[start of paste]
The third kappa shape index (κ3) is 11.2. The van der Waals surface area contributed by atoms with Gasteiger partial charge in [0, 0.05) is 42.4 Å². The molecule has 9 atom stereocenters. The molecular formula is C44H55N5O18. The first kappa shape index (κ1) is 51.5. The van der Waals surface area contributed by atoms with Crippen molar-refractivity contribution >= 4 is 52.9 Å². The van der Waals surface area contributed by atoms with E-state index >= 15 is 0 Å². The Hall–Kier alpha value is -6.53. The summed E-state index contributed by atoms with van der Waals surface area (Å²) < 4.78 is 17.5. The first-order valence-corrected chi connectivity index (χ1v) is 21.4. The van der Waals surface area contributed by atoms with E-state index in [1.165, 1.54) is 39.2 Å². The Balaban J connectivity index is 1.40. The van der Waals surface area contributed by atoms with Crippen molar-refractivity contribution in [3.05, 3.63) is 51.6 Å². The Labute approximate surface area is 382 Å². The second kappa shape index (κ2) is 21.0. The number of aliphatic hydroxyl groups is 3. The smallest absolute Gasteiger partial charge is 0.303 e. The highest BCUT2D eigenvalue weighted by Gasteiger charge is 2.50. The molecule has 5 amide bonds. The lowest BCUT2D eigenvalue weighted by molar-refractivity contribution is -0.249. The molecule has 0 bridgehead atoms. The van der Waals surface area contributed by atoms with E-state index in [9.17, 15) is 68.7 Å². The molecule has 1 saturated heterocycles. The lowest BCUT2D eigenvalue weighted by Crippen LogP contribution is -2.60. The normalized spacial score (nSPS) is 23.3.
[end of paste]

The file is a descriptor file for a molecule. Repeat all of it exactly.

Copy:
The third kappa shape index (κ3) is 11.2. The van der Waals surface area contributed by atoms with Gasteiger partial charge in [0, 0.05) is 42.4 Å². The molecule has 9 atom stereocenters. The molecular formula is C44H55N5O18. The first kappa shape index (κ1) is 51.5. The van der Waals surface area contributed by atoms with Crippen molar-refractivity contribution >= 4 is 52.9 Å². The van der Waals surface area contributed by atoms with E-state index >= 15 is 0 Å². The Hall–Kier alpha value is -6.53. The summed E-state index contributed by atoms with van der Waals surface area (Å²) < 4.78 is 17.5. The first-order valence-corrected chi connectivity index (χ1v) is 21.4. The van der Waals surface area contributed by atoms with E-state index in [1.165, 1.54) is 39.2 Å². The Balaban J connectivity index is 1.40. The van der Waals surface area contributed by atoms with Crippen molar-refractivity contribution in [3.05, 3.63) is 51.6 Å². The Labute approximate surface area is 382 Å². The second kappa shape index (κ2) is 21.0. The number of aliphatic hydroxyl groups is 3. The smallest absolute Gasteiger partial charge is 0.303 e. The highest BCUT2D eigenvalue weighted by Gasteiger charge is 2.50. The molecule has 5 amide bonds. The lowest BCUT2D eigenvalue weighted by molar-refractivity contribution is -0.249. The molecule has 0 bridgehead atoms. The van der Waals surface area contributed by atoms with E-state index in [9.17, 15) is 68.7 Å². The molecule has 1 saturated heterocycles. The lowest BCUT2D eigenvalue weighted by Crippen LogP contribution is -2.60. The normalized spacial score (nSPS) is 23.3.